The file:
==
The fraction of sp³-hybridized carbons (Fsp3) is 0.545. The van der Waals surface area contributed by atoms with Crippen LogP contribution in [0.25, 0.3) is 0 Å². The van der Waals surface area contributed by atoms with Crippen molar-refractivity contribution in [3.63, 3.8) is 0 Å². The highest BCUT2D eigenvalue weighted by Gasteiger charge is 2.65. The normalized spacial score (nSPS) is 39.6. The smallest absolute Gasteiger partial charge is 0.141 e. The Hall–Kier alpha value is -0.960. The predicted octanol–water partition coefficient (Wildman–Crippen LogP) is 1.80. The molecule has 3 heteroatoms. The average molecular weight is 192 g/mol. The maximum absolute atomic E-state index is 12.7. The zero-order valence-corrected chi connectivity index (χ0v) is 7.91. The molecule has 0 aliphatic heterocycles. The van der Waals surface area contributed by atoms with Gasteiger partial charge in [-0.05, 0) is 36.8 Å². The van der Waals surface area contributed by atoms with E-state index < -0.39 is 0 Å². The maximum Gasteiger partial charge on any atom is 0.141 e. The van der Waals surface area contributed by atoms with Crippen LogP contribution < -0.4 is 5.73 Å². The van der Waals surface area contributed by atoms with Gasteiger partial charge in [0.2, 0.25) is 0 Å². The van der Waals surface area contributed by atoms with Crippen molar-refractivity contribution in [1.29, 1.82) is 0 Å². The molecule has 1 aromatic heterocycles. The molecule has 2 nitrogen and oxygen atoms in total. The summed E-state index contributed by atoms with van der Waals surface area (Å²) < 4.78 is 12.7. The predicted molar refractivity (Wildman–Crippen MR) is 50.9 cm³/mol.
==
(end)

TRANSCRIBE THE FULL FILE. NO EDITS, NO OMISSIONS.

The fraction of sp³-hybridized carbons (Fsp3) is 0.545. The van der Waals surface area contributed by atoms with Crippen LogP contribution in [0.25, 0.3) is 0 Å². The van der Waals surface area contributed by atoms with Crippen molar-refractivity contribution in [3.63, 3.8) is 0 Å². The highest BCUT2D eigenvalue weighted by Gasteiger charge is 2.65. The normalized spacial score (nSPS) is 39.6. The smallest absolute Gasteiger partial charge is 0.141 e. The Hall–Kier alpha value is -0.960. The predicted octanol–water partition coefficient (Wildman–Crippen LogP) is 1.80. The molecule has 3 heteroatoms. The average molecular weight is 192 g/mol. The maximum absolute atomic E-state index is 12.7. The zero-order valence-corrected chi connectivity index (χ0v) is 7.91. The molecule has 0 aliphatic heterocycles. The van der Waals surface area contributed by atoms with Gasteiger partial charge in [-0.05, 0) is 36.8 Å². The van der Waals surface area contributed by atoms with E-state index < -0.39 is 0 Å². The maximum Gasteiger partial charge on any atom is 0.141 e. The van der Waals surface area contributed by atoms with Crippen LogP contribution < -0.4 is 5.73 Å². The van der Waals surface area contributed by atoms with Gasteiger partial charge in [0.2, 0.25) is 0 Å². The van der Waals surface area contributed by atoms with Crippen molar-refractivity contribution in [1.29, 1.82) is 0 Å². The molecule has 1 aromatic heterocycles. The molecule has 2 nitrogen and oxygen atoms in total. The summed E-state index contributed by atoms with van der Waals surface area (Å²) < 4.78 is 12.7. The predicted molar refractivity (Wildman–Crippen MR) is 50.9 cm³/mol.